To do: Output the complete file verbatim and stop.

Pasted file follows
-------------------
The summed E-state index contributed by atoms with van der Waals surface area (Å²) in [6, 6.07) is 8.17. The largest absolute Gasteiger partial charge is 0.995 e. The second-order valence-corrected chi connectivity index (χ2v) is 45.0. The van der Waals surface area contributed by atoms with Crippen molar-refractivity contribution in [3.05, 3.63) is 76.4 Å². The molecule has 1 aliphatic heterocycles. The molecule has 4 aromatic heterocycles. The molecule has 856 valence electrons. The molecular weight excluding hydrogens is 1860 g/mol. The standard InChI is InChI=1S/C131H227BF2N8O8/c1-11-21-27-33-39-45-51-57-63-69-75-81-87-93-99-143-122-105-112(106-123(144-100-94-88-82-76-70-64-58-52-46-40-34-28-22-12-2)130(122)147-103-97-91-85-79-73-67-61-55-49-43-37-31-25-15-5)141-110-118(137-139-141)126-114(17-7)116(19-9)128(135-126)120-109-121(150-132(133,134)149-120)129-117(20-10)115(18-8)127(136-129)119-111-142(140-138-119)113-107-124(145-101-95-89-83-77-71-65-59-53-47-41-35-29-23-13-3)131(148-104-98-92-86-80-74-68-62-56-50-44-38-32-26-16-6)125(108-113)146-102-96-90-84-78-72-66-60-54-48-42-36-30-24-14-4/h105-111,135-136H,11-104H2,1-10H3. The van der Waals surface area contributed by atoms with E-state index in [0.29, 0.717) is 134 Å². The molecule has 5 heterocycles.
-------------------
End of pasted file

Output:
The summed E-state index contributed by atoms with van der Waals surface area (Å²) in [6, 6.07) is 8.17. The largest absolute Gasteiger partial charge is 0.995 e. The second-order valence-corrected chi connectivity index (χ2v) is 45.0. The van der Waals surface area contributed by atoms with Crippen molar-refractivity contribution in [3.05, 3.63) is 76.4 Å². The molecule has 1 aliphatic heterocycles. The molecule has 4 aromatic heterocycles. The molecule has 856 valence electrons. The molecular weight excluding hydrogens is 1860 g/mol. The standard InChI is InChI=1S/C131H227BF2N8O8/c1-11-21-27-33-39-45-51-57-63-69-75-81-87-93-99-143-122-105-112(106-123(144-100-94-88-82-76-70-64-58-52-46-40-34-28-22-12-2)130(122)147-103-97-91-85-79-73-67-61-55-49-43-37-31-25-15-5)141-110-118(137-139-141)126-114(17-7)116(19-9)128(135-126)120-109-121(150-132(133,134)149-120)129-117(20-10)115(18-8)127(136-129)119-111-142(140-138-119)113-107-124(145-101-95-89-83-77-71-65-59-53-47-41-35-29-23-13-3)131(148-104-98-92-86-80-74-68-62-56-50-44-38-32-26-16-6)125(108-113)146-102-96-90-84-78-72-66-60-54-48-42-36-30-24-14-4/h105-111,135-136H,11-104H2,1-10H3. The van der Waals surface area contributed by atoms with E-state index in [0.29, 0.717) is 134 Å². The molecule has 5 heterocycles.